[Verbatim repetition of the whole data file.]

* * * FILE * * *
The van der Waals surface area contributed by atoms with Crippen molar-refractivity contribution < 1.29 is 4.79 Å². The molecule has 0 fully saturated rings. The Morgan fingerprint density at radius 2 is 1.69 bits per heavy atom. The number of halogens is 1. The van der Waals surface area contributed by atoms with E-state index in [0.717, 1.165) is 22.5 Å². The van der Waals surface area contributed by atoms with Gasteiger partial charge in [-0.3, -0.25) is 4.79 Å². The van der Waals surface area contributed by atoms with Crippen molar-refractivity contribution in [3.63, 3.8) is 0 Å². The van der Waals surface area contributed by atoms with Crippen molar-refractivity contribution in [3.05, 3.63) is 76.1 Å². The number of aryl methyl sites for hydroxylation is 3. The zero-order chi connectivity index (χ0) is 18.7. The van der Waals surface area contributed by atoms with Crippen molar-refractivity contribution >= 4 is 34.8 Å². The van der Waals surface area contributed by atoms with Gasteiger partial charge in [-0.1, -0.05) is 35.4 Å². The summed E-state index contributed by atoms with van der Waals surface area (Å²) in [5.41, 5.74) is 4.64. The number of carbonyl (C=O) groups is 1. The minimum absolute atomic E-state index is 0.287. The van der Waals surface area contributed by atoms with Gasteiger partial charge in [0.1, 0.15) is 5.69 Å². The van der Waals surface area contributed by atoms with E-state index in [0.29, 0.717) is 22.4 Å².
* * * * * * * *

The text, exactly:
The van der Waals surface area contributed by atoms with Crippen molar-refractivity contribution < 1.29 is 4.79 Å². The molecule has 0 fully saturated rings. The Morgan fingerprint density at radius 2 is 1.69 bits per heavy atom. The number of halogens is 1. The van der Waals surface area contributed by atoms with E-state index in [0.717, 1.165) is 22.5 Å². The van der Waals surface area contributed by atoms with Gasteiger partial charge in [-0.3, -0.25) is 4.79 Å². The van der Waals surface area contributed by atoms with Crippen molar-refractivity contribution in [3.63, 3.8) is 0 Å². The van der Waals surface area contributed by atoms with Crippen molar-refractivity contribution in [3.05, 3.63) is 76.1 Å². The number of aryl methyl sites for hydroxylation is 3. The zero-order chi connectivity index (χ0) is 18.7. The van der Waals surface area contributed by atoms with Crippen molar-refractivity contribution >= 4 is 34.8 Å². The van der Waals surface area contributed by atoms with Gasteiger partial charge in [-0.1, -0.05) is 35.4 Å². The summed E-state index contributed by atoms with van der Waals surface area (Å²) in [5.41, 5.74) is 4.64. The number of carbonyl (C=O) groups is 1. The minimum absolute atomic E-state index is 0.287. The van der Waals surface area contributed by atoms with Gasteiger partial charge in [0.1, 0.15) is 5.69 Å². The van der Waals surface area contributed by atoms with E-state index in [0.29, 0.717) is 22.4 Å².